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Sir William Jones.




WEET maid, if thou wouldst charm my sight, And bid these arms thy neck enfold; That rosy cheek, that lily hand, Would give thy poet more delight Than all Bocara's vaunted gold, Than all the gems of Samarcand.

Boy, let yon liquid ruby flow,
And bid thy pensive heart be glad,
Whate'er the frowning zealots say:
Tell them, their Eden cannot show
A stream so clear as Rocnabad,
A bower so sweet as Mosellay.

O! when these fair perfidious maids,
Whose eyes our secret haunts infest,
Their dear destructive charms display,
Each glance my tender breast invades,
And robs my wounded soul of rest,
As Tartars seize their destined prey.

In vain with love our bosoms glow:
Can all our tears, can all our sighs,
New lustre to those charms impart ?
Can cheeks, where living roses blow,
Where nature spreads her richest dyes,
Require the borrowed gloss of art?

Speak not of fate: ah! change the theme, And talk of odours, talk of wine,

Talk of the flowers that round us bloom:
'Tis all a cloud, 'tis all a dream;
To love and joy thy thoughts confine,
Nor hope to pierce the sacred gloom.

Beauty has such resistless power,
That even the chaste Egyptian dame
Sighed for the blooming Hebrew boy:
For her how fatal was the hour,
When to the banks of Nilus came
A youth so lovely and so coy!

But ah! sweet maid, my counsel hear
(Youth should attend when those advise
Whom long experience renders sage):
While music charms the ravished ear;
While sparkling cups delight our eyes,
Be gay, and scorn the frowns of age.

What cruel answer have I heard?
And yet, by Heaven, I love thee still:
Can aught be cruel from thy lip?
Yet say, how fell that bitter word
From lips which streams of sweetness fill,
Which naught but drops of honey sip?

Go boldly forth, my simple lay,
Whose accents flow with artless ease,
Like orient pearls at random strung:
Thy notes are sweet, the damsels say;
But oh! far sweeter, if they please
The nymph for whom these notes are sung'

James Merrick.



FT has it been my lot to mark A proud, conceited, talking spark, With eyes that hardly served at most To guard their master 'gainst a post; Yet round the world the blade has been, To see whatever could be seen. Returning from his finished tour, Grown ten times perter than before; Whatever word you chance to drop, The travelled fool your mouth will stop: "Sir, if my judgment you'll allowI've seen-and sure I ought to know."So begs you'd pay a due submission, And acquiesce in his decision.

Two travellers of such a cast, As o'er Arabia's wilds they passed, And on their way, in friendly chat, Now talked of this, and then of that; Discoursed awhile, 'mongst other matter, Of the Chameleon's form and nature. "A stranger animal," cries one, "Sure never lived beneath the sun: A lizard's body lean and long, A fish's head, a serpent's tongue, Its foot with triple claw disjoined; And what a length of tail behind!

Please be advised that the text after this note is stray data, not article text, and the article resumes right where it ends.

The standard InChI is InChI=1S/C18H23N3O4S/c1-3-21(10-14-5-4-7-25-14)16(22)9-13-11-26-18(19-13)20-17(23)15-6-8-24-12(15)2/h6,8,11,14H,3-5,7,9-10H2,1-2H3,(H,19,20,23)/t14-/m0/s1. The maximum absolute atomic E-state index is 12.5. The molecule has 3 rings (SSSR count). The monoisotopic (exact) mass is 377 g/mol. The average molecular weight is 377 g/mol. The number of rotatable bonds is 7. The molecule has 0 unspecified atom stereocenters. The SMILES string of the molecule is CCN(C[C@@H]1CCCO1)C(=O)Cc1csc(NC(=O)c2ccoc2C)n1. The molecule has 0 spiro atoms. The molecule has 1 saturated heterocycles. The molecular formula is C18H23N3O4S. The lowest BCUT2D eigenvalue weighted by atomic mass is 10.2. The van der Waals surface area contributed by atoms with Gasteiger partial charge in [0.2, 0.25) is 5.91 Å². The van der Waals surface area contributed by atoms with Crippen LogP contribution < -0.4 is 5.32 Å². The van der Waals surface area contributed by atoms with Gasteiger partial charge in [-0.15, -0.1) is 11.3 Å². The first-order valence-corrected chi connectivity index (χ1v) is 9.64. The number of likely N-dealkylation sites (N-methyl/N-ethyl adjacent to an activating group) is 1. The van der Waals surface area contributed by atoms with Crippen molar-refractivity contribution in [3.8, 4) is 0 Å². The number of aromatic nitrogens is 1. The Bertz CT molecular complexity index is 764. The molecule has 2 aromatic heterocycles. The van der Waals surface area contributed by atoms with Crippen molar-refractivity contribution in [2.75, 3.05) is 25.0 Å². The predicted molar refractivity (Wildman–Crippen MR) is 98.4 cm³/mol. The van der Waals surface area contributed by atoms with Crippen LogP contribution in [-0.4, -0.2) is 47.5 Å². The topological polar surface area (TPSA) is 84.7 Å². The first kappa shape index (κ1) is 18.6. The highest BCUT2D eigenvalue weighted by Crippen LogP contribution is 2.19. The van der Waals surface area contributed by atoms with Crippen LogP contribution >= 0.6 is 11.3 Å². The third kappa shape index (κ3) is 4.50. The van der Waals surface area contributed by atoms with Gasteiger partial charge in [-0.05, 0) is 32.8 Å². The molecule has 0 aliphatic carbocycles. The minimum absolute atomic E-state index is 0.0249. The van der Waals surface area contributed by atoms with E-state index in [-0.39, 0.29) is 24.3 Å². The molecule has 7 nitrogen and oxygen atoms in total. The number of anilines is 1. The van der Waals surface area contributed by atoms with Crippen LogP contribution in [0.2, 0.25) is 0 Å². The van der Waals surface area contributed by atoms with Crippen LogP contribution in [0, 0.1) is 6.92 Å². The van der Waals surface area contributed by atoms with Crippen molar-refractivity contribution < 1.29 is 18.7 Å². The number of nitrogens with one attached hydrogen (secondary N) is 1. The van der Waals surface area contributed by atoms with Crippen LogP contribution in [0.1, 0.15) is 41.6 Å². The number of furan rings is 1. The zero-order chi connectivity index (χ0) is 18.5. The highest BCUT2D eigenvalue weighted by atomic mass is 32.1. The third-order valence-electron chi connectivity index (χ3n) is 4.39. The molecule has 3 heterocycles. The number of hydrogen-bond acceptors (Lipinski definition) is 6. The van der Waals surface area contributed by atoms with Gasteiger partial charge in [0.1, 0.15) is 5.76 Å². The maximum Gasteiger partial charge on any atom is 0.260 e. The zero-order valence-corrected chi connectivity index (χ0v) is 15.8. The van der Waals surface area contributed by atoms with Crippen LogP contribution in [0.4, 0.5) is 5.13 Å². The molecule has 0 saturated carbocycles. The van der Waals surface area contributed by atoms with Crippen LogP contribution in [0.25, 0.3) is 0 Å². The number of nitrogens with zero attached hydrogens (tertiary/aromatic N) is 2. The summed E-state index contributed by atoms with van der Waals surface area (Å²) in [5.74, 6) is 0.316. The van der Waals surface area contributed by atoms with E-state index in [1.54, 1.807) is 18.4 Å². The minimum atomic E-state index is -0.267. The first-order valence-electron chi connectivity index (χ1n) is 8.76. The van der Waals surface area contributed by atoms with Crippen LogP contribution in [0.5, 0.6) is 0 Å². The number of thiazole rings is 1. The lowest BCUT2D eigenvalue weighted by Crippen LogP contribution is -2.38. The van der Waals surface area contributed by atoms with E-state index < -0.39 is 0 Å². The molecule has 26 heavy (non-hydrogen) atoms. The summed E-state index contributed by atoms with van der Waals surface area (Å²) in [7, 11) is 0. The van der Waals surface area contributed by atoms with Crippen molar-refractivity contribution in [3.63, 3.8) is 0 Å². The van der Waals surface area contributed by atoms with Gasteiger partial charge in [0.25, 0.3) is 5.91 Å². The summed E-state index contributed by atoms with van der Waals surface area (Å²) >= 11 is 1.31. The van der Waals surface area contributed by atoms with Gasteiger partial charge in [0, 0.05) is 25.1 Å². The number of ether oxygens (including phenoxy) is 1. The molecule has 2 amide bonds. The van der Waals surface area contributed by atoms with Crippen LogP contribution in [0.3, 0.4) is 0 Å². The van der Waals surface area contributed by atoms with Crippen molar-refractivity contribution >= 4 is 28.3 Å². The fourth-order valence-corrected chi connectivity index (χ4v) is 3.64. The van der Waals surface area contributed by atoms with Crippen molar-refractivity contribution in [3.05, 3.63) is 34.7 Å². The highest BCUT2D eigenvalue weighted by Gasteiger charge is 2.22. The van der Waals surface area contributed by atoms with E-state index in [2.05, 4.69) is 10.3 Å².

How slow its pace! and then its hue-
Who ever saw so fine a blue?"

"Hold there," the other quick replies, ""Tis green, I saw it with these eyes, As late with open mouth it lay, And warmed it in the sunny ray; Stretched at its ease the beast I viewed, And saw it eat the air for food."

"I've seen it, sir, as well as you,
And must again affirm it blue;
At leisure I the beast surveyed
Extended in the cooling shade."

66 "Tis green, 'tis green, sir, I assure ye." "Green !” cries the other in a fury :

Why, sir, d'ye think I've lost my eyes?" ""Twere no great loss," the friend replies; "For if they always serve you thus, You'll find them but of little use."


So high at last the contest rose,
From words they almost came to blows:
When luckily came by a third;
To him the question they referred :
And begged he'd tell them, if he knew,
Whether the thing was green or blue.



Sirs," cries the umpire, cease your pother; The creature's neither one nor t'other. I caught the animal last night, And viewed it o'er by candle-light: I marked it well, 'twas black as jetYou stare-but sirs, I've got it yet, And can produce it."-" Pray, sir, do; I'll lay my life the thing is blue."




"And I'll be sworn, that when you've seen
The reptile, you'll pronounce him green.'
'Well, then, at once to ease the doubt,"
Replies the man, “I'll turn him out:
And when before your eyes I've set him,
you don't find him black, I'll eat him.”
He said; and full before their sight
Produced the beast, and lo!-'twas white.
Both stared, the man looked wondrous wise—
"My children," the Chameleon cries,
(Then first the creature found a tongue)
"You all are right, and all are wrong:
When next you talk of what you view,
Think others see as well as you:

Nor wonder if you find that none
your eye-sight to his own."


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HEN the sheep are in the fauld, when the cows
come hame,

When a' the weary warld to quiet rest are gane;
The woes of my heart fa' in showers frae my ee,
Unkenned by my gudeman, who soundly sleeps by me.

Young Jamie loo'd me weel, and sought me for his bride;
But, saving ae crown piece, he'd naething else beside.
To make the crown a pound, my Jamie gaed to sea;
And the crown and the pound, O they were baith for me 1

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